Wednesday evening, O came home from work to announce that we needed to get out of town for the upcoming long weekend. He had arranged everything and we'd leave at 6 am Thursday morning. I was less than enthusiastic about the thought of driving 8 hours to Trujillo in the car, no matter how big it was, with Celeste. I've been down for about 3 months with some kind of crud, exhausted most days, and sick of coughing up snot and yuck. I just needed to sleep, and was counting on having the long weekend to do just that.
I whined, I cried, I wheedled, coughed and snorted. No, I couldn't go. How could I go, I felt so terrible. But it all fell on deaf ears. It had not occurred to me that a good part of my problem was the crap that was being constantly expelled from the hundreds of cars that pass through our neighborhood every day. It had occurred to O, however. We were off to warmer (if you can imagine that) climes, far from the maddening crowds and smoke-belching motors of Lima.
So we packed up Celeste and her leash, a backpack of clean clothes for O and I, and fell into the car. I fell into the car. Celeste leaped into the car, clambered into my lap, tried to jump into the driver's seat, twisted and turned, kicked and snorted, and generally wrestled around until I pretended I was Mike Tyson and bit her ear. She screamed, O looked shocked, I got mad, and Celeste was banned to the back seat. No window, no treats, no lap to lay her head in when she was tired, no little games to play when she was bored. She retaliated by trying to shove herself underneath the front seat from the rear, getting stuck, screaming for help, and refusing to cooperate when help was rendered. I left her there for the moment, reached into my backpack, and pulled out the only towel we'd thought to bring. I spread it across the backseat, grabbed Celeste by the tail, and hauled her out from under the front seat. Then, taking her by the hide and the throat, I wadded her up and slung her onto the towel, tweaked her nose and commanded her to STAY. She did. Celeste looked from me to O, and finding no sympathy anywhere, apparently decided it was better to pass the time on the towel. I had toyed with the idea of opening the door and shoving her out on the Pan American highway, but the moment had passed and we were on our way. The joys of dog ownership.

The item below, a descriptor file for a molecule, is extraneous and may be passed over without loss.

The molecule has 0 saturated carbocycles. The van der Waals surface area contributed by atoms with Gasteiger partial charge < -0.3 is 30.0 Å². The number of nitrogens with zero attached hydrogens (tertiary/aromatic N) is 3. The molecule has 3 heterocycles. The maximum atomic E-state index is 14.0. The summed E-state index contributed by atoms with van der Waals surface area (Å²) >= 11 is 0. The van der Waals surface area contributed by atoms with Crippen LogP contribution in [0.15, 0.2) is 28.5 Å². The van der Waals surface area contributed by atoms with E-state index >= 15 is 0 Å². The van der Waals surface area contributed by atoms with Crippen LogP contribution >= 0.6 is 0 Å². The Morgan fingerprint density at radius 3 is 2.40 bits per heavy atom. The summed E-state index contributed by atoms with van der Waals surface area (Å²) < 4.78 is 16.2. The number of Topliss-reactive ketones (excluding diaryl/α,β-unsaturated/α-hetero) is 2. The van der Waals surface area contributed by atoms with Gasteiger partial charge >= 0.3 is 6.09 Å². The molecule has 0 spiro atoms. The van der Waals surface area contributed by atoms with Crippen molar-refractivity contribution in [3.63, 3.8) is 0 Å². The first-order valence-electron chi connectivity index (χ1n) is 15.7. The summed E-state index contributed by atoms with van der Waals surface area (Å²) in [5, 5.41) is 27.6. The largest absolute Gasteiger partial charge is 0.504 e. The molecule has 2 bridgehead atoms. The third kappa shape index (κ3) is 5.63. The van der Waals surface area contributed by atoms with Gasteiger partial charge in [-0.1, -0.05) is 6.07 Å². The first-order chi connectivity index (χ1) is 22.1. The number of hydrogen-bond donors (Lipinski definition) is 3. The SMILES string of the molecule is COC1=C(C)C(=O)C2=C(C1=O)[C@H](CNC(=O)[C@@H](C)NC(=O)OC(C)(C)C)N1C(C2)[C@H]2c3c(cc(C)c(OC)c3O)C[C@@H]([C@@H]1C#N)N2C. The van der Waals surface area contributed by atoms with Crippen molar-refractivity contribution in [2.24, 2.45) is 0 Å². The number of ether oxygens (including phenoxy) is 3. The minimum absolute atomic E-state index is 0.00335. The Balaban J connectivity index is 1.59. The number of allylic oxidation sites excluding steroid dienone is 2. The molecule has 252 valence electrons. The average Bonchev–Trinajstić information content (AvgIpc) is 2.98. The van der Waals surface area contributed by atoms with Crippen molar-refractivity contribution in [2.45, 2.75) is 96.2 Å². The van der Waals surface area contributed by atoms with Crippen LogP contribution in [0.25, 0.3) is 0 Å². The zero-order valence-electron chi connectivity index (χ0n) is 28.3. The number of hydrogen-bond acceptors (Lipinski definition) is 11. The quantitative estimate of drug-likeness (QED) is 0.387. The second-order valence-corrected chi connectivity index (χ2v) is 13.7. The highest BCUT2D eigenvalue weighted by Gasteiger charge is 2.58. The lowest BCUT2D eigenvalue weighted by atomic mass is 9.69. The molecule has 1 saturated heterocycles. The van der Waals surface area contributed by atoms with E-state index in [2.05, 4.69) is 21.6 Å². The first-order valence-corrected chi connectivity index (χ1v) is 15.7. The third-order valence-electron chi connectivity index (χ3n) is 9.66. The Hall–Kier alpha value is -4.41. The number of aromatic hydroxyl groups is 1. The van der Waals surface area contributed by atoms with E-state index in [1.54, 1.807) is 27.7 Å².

By this time, we had been on the road for about an hour and reached the outskirts of Lima. Celeste had fallen blissfully asleep on the towel and O was deftly dodging potholes and other escaping motorists, oblivious pedestrians in the street, and dogs in search of garbage for breakfast. The outer edges of Lima are not well maintained. I coughed and gagged and drifted in and out of various states of consciousness, unable to stay completely awake. Even the usual dangers of taxis, cars without head or tail lights, people crossing the highway without looking, or the tour buses that threatened to move over on top of us couldn't keep me awake. I slept at various times, dreaming of a comfortable towel to curl up on instead of being strapped in by a merciless seat belt. By 9 am, I took my first breath of uncontaminated air and woke up, partially refreshed. We'd broken free of the confines of Lima and crossed into the desert.